Saturday, February 26, 2011

Horace, Ode 1.13

Cum tu, Lydia, Telephi
cervicem roseam, cerea Telephi
laudas bracchia, vae, meum
fervens difficili bile tumet iecur.

Tum nec mens mihi nec color
certa sede manent, umor et in genas
furtim labitur, arguens
quam lentis penitus macerer ignibus.

Uror, seu tibi candidos
turparunt umeros immodicae mero
rixae, sive puer furens
impressit memorem dente labris notam.

Non, si me satis audias,
speres perpetuum dulcia barbare
laedentem oscula quae Venus
quinta parte sui nectaris imbuit.

Felices ter et amplius
quos irrupta tenet copula nec malis
divulsus querimoniis
suprema citius solvet amor die.

When you, Lydia, praise the
red neck of Telephus, the waxen
arms of Telephus, alas, my
burning liver swells with hard bile.

Then neither my mind nor my color
remains in a sure seat, and a tear
secretly slips down my cheek, proving
how deeply I am soaked with slow fires.

I am burned, whether your bright
shoulders are disfigured from excessive drunken
fights, or if the angry boy
stamped an unforgettable mark on your lips with his teeth.

If you listen to me enough, you should not
hope for sweet lips striking barbarically to be
perpetual which Venus has drenched
with a fifth part of her own nectar.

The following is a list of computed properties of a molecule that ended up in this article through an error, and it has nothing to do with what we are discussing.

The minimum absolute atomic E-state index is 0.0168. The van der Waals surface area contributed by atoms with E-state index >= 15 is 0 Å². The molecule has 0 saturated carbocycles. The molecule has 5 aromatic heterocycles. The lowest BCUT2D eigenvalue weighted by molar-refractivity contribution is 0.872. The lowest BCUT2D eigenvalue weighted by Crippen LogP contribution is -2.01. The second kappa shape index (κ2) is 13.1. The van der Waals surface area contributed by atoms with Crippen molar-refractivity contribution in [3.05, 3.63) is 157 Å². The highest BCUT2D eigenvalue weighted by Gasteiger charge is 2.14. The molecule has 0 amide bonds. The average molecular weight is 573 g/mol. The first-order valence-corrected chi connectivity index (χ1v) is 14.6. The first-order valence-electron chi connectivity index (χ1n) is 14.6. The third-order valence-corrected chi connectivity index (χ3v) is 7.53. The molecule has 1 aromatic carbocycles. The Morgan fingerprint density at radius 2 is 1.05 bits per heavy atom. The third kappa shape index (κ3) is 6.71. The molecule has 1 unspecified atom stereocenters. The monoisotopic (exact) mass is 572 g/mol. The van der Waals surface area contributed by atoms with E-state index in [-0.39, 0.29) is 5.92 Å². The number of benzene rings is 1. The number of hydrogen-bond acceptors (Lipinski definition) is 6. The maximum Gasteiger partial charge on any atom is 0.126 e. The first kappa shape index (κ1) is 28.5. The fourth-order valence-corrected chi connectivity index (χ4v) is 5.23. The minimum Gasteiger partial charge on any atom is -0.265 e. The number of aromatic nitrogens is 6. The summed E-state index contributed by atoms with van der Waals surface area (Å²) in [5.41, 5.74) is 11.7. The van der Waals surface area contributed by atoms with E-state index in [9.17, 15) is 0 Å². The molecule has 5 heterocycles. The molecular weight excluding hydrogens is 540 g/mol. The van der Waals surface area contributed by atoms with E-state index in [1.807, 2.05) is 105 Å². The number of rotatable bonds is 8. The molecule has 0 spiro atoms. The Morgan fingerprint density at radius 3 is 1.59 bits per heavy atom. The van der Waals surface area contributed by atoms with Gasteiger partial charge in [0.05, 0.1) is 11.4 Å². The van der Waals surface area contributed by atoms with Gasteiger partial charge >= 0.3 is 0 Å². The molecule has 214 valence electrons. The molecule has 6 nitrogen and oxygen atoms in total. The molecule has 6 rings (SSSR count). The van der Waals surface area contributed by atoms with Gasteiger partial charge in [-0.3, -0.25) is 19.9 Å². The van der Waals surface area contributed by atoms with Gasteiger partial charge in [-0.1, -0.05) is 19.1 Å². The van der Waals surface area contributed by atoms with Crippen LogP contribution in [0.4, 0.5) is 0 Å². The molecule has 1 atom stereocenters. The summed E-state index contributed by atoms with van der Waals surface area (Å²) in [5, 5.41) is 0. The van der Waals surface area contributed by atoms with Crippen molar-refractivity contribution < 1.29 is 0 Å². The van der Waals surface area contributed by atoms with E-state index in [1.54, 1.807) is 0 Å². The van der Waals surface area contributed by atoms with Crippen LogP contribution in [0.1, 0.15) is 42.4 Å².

Happy three times and more are those
for whom love holds unbroken bonds
and will not quickly unbind, broken up from
evil quarrels, until the last day.


  1. May I venture to propose another variant for the fourth stanza?

    If you'd listen to me enough, you should not
    hope that be constant the one striking barbarically
    your sweet lips which Venus
    has drenched with a fifth part of her nectar.

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  2. Whenever and for as long as you,
    Lydia, mention the rose neck and
    wax-arms of Telephus, screw it, my
    boiling liver swells difficult bile.

    It's at these moments that neither my
    mind or color stay seated; secret
    liquid runs on my cheeks; it argues
    how much, now that I’m sorry, I’m devoured

    by slow fires. I burn: whether it is
    these out of control beatings that foul
    your luminescent shoulders due to
    the wine, or this kid, now insane,
    who clearly patched a mark on your lips

    with his teeth. No: if you were only
    to listen to me would you never
    crave a perpetual slaughter of sweet
    lips Venus herself imbued with a fifth

    of her nectar by a barbarian.
    Three times and more are they happy whom
    an unbroken lock binds, unbroken
    by evil reminders of old quarrels

    until love more quickly unlocks them
    on the final day.


  3. Note:
    how brilliant Horace is:

    "macerer" has not but one, but two ambiguities.

    "Macerer" can mean three separate things:

    to be lean, meagre

    macerer - verb 1st sg imperf subj pass

    to make soft, make tender, soften, soak, steep, macerate

    macerer: verb 1st sg pres subj pass

    to maul, beat, hack

    macerer- verb 1st sg imperf subj pass

    So, it can mean: "(as if) I had been made lean/ I was softened/tenderized (as we tenderize meat)

    - fire makes meat "lean"
    - fire "tenderizes" and "macerates" - eats away at meat
    - hunters "haul, beat, hack" meat; in metaphor, fire does the same thing

    So the line can read:
    - "my tears argue how much I, sorry, had been made lean by slow fires"
    - "my tears argue how much I, sorry, are eaten away by slow fires"